Tasting Session at the Temple Bar, Temple, Dublin – Irish Whiskey News

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Tasting session at the Temple Bar, Temple, Dublin. 

I was dondering around Dublin’s temple Bar district early one morning (when I say early, I mean 10.45 ish, which is early opening for pubs) which I said I would not do, far too touristy for me.

But, I thought at that hour there will be no tourists around, I found the door open at the pub, so took myself inside and perched at the whiskey bar.

Behind the bar was Roberto, from Argentina; Patagonia, Chubut to be exact. He has been there 12 years or so now and is in charge of the whiskey bar – and jeeze, he knows his stuff.

Cannee mind what my first drink was, possibly a Paddy, but here are some of what I tried or saw; Jameson Cask Mates, the whiskey is a Jameson as you’d expect, the cask is then sent to the Franciscan Well brewery to steep itself in beer residue for 6 months, it then goes back to Jamesons, this approx. a 5 year old dram, very different from the others in the range, I liked it I have to say. The story begins with a pub in Cork between Midleton’s Master of Science, David Quinn, and Franciscan Well’s founder, Shane Long. Shane asked if he might lay his hands on a few spare whiskey casks to age his beer in. Franciscan Well released its first Jameson cask-aged stout in time for Christmas 2012. When the most recent batch of twelve casks went back to Midleton, the distillery figured they might as well try their own experimental maturation. The casks had only been used once to age pot still spirit before their stout “seasoning” so there was plenty of oomph left in the wood. They refilled the casks with blended Jameson (at around the normal cask strength of 60% rather than bottling strength of 40%). After six months, according to Quinn, they were “shocked” by the transformation. There was something interesting going on, something they wanted to share with the rest of us. Hence Jameson Caskmates, 3,500 bottles of it.

Next, I was introduced to a dram from Roberto’s homeland, Old Smuggler whisky. A blend of Scottish fine malt whisky and Argentinian grain. I have to say, I was no impressed sorry. There is another he told me about, Alazana Single Malt released 2011/12 – named after a horse would you believe?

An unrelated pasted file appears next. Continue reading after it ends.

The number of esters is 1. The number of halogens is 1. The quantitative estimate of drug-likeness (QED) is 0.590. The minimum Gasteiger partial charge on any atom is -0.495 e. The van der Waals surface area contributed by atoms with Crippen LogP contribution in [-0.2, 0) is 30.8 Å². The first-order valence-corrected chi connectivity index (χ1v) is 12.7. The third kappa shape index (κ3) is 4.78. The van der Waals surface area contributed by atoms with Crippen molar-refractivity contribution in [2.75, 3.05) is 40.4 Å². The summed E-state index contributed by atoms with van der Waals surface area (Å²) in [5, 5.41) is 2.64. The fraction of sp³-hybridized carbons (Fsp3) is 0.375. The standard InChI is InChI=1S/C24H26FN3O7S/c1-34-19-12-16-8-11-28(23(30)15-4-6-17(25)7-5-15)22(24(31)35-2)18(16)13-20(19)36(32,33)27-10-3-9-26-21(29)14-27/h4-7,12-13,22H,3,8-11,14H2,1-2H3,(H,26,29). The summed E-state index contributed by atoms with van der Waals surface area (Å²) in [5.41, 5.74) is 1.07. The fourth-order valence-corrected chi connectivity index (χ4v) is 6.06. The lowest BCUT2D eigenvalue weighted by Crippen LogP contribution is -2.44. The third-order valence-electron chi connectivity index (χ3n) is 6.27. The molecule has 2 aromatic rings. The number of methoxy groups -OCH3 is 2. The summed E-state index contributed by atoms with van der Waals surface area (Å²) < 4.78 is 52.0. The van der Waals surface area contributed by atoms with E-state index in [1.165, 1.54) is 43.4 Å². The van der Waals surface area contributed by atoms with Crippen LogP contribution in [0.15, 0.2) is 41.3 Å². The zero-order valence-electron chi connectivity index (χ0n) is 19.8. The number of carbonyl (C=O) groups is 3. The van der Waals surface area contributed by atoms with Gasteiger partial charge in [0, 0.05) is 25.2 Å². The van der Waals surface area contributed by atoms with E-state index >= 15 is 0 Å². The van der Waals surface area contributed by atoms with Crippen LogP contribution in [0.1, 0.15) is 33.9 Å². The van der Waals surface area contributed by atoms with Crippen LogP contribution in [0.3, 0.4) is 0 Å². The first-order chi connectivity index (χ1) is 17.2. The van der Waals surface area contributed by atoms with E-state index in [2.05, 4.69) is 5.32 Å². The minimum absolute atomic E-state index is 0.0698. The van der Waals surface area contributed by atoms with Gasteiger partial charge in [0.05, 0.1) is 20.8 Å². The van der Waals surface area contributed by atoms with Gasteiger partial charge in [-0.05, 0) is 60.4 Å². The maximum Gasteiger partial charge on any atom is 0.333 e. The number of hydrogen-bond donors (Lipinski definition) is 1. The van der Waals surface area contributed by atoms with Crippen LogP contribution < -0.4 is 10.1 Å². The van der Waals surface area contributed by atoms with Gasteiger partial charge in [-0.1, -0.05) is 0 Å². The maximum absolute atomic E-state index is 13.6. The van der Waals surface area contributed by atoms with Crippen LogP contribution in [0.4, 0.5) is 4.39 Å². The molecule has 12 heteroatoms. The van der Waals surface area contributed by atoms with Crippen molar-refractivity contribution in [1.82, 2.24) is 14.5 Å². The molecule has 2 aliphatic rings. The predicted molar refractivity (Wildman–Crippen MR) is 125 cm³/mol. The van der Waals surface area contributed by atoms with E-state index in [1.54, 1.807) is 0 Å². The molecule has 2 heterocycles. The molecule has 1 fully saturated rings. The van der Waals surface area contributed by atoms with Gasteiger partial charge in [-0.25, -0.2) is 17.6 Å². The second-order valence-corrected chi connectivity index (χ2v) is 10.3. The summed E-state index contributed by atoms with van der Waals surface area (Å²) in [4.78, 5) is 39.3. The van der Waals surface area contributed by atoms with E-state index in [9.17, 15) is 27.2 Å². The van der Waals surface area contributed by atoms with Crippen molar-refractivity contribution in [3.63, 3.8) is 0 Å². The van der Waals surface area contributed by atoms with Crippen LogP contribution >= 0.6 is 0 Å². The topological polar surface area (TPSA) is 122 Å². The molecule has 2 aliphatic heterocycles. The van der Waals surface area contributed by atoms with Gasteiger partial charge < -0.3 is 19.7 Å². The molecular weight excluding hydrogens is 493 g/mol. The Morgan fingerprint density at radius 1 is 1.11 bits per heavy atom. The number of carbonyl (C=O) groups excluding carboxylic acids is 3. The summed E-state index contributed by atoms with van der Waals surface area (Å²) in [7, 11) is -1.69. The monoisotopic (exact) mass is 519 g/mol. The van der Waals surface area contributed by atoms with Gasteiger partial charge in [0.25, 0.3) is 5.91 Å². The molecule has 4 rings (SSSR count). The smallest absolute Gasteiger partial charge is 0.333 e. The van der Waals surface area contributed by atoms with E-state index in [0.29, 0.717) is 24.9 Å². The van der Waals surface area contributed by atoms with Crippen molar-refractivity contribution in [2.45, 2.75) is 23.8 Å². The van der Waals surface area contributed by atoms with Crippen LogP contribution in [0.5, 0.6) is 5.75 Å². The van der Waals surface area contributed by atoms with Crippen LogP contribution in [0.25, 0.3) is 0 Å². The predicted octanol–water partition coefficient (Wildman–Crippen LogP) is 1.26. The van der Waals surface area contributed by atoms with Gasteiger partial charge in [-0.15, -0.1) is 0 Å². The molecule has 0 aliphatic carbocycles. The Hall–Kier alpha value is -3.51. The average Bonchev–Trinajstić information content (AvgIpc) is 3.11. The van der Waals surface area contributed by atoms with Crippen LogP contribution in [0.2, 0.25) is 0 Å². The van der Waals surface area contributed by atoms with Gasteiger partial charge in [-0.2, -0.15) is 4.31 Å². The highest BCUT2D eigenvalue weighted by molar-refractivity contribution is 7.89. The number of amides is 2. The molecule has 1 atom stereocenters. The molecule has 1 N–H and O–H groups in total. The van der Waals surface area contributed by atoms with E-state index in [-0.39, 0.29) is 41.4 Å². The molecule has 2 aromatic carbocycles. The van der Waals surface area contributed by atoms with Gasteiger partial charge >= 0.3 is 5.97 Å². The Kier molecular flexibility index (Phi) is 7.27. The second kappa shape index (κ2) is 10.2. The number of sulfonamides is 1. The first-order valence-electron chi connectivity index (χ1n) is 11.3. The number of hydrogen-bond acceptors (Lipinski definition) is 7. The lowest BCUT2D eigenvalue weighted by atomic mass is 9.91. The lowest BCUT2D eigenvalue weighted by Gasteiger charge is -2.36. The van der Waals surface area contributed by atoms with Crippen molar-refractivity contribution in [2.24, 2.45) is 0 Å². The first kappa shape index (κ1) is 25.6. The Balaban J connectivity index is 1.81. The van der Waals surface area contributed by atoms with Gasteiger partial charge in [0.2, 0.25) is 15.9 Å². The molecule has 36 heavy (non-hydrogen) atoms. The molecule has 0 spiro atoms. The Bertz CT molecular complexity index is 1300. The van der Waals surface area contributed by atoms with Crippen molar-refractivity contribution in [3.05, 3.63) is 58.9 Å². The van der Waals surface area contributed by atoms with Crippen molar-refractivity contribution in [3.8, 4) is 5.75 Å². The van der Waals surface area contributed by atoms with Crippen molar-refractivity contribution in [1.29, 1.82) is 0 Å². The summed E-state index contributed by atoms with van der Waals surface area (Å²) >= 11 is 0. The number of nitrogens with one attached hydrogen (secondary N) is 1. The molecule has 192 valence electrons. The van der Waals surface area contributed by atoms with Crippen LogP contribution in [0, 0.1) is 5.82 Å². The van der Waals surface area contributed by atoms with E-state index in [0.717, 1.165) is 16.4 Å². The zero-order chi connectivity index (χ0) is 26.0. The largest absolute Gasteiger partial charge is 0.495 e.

Other notable drams included; Powers single cask, pot still whiskey. A single pot still release of Powers whisky. Crafted at the Midleton Distillery near Cork, Powers John Lane Single Pot Still Irish Whiskey is named after the original Powers Distillery, which was situated on John’s Lane in Dublin. The whiskey is made exclusively from malted and unmalted barley, which is triple distilled through pot-stills in the traditional Irish way, matured in first fill ex-bourbon casks, while the remainder is aged in casks that were previously used to mature Oloroso sherry. After a twelve-year rest the whiskey is bottled 92 proof.

Jack Ryan 12 year old single malt, this has the name of current proprietor Eunan Ryan’s late father Jack who managed the establishment until his untimely death 36 years ago.  ‘Ryan’s Malt’ had been produced by the family in association with the Dublin Whiskey Distillery until this famous distillery closed its doors in 1946. Today’s Jack Ryan ‘Beggars Bush’ Single Malt Irish Whiskey (46% ABV) has been aged for 12 years with no chill filtration. The whiskey has been matured in ex-bourbon barrels hand-picked by the family themselves to deliver the unique taste.  Only 1,450 bottles of Jack Ryan ‘Beggars Bush’ Single Malt have been produced. The Beggars Bush has been at the centre of cultural and literary circles in Dublin since it opened its doors in 1803. Residing next to the old Beggars Bush British army barracks it has seen soldiers go to war against Napoleon and the Kaiser, revolution against the British and eventual handover to Michael Collins in 1922 followed by the execution of Robert Erskine Childers, father of fourth president later that year by the Free State Government. It was a few drams away from my usual – Black Bush!

Wild Geese, in a long high straight bottle, as opposed to the square bottles normally found, interesting this one.

Temple Bar, own label whiskey. Traditional Irish Whiskey; some spices, fruits, vanilla, sweetness and wood, maybe plumbs in there!  It is of course triple distilled, a blend, there was a time when most Irish pubs bottled whiskey. This I believe, is selected by Tom Clearly, bottled 10/2014, for the Temple Bar Whiskey Company. From small batches, matured in bourbon oak casks and finest Port casks, then blended … I liked it so much, I bought the bottle to take home!

I spent a deal of time at the bar with Roberto, a good man and knowing his whiskey, so if you are in Dublin, take a morning visit to the bar, it does get very, very touristy late afternoon/evening.

Paul McLean, of ANGELSWHISKYCLUB.com and MCLEANSCOTLAND.com was in Dublin for Christmas week, he did indulge in some research & development on your behalf…

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